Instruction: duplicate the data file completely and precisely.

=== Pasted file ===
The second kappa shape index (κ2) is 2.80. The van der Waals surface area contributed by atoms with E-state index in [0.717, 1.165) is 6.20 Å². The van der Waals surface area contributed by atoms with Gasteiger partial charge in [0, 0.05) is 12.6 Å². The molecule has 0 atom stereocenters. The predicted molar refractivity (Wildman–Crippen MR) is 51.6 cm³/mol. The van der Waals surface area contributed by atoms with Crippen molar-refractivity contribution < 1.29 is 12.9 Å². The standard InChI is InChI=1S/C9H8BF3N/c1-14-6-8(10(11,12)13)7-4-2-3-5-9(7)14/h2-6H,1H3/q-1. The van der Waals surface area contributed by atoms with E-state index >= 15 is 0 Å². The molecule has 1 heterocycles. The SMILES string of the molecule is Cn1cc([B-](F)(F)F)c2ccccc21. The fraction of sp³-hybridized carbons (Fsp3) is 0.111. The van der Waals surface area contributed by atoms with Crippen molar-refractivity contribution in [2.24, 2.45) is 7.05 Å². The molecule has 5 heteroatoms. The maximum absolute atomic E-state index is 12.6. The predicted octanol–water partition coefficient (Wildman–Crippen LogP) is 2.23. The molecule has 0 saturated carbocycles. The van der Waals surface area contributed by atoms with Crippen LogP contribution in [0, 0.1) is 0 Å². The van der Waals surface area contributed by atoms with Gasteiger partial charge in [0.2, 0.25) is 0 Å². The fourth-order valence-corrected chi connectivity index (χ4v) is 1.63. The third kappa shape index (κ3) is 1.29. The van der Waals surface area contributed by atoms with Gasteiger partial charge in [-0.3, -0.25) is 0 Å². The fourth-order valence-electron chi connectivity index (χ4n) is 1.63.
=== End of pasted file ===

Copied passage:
The second kappa shape index (κ2) is 2.80. The van der Waals surface area contributed by atoms with E-state index in [0.717, 1.165) is 6.20 Å². The van der Waals surface area contributed by atoms with Gasteiger partial charge in [0, 0.05) is 12.6 Å². The molecule has 0 atom stereocenters. The predicted molar refractivity (Wildman–Crippen MR) is 51.6 cm³/mol. The van der Waals surface area contributed by atoms with Crippen molar-refractivity contribution < 1.29 is 12.9 Å². The standard InChI is InChI=1S/C9H8BF3N/c1-14-6-8(10(11,12)13)7-4-2-3-5-9(7)14/h2-6H,1H3/q-1. The van der Waals surface area contributed by atoms with E-state index >= 15 is 0 Å². The molecule has 1 heterocycles. The SMILES string of the molecule is Cn1cc([B-](F)(F)F)c2ccccc21. The fraction of sp³-hybridized carbons (Fsp3) is 0.111. The van der Waals surface area contributed by atoms with Crippen molar-refractivity contribution in [2.24, 2.45) is 7.05 Å². The molecule has 5 heteroatoms. The maximum absolute atomic E-state index is 12.6. The predicted octanol–water partition coefficient (Wildman–Crippen LogP) is 2.23. The molecule has 0 saturated carbocycles. The van der Waals surface area contributed by atoms with Crippen LogP contribution in [0, 0.1) is 0 Å². The van der Waals surface area contributed by atoms with Gasteiger partial charge in [0.2, 0.25) is 0 Å². The fourth-order valence-corrected chi connectivity index (χ4v) is 1.63. The third kappa shape index (κ3) is 1.29. The van der Waals surface area contributed by atoms with Gasteiger partial charge in [-0.3, -0.25) is 0 Å². The fourth-order valence-electron chi connectivity index (χ4n) is 1.63.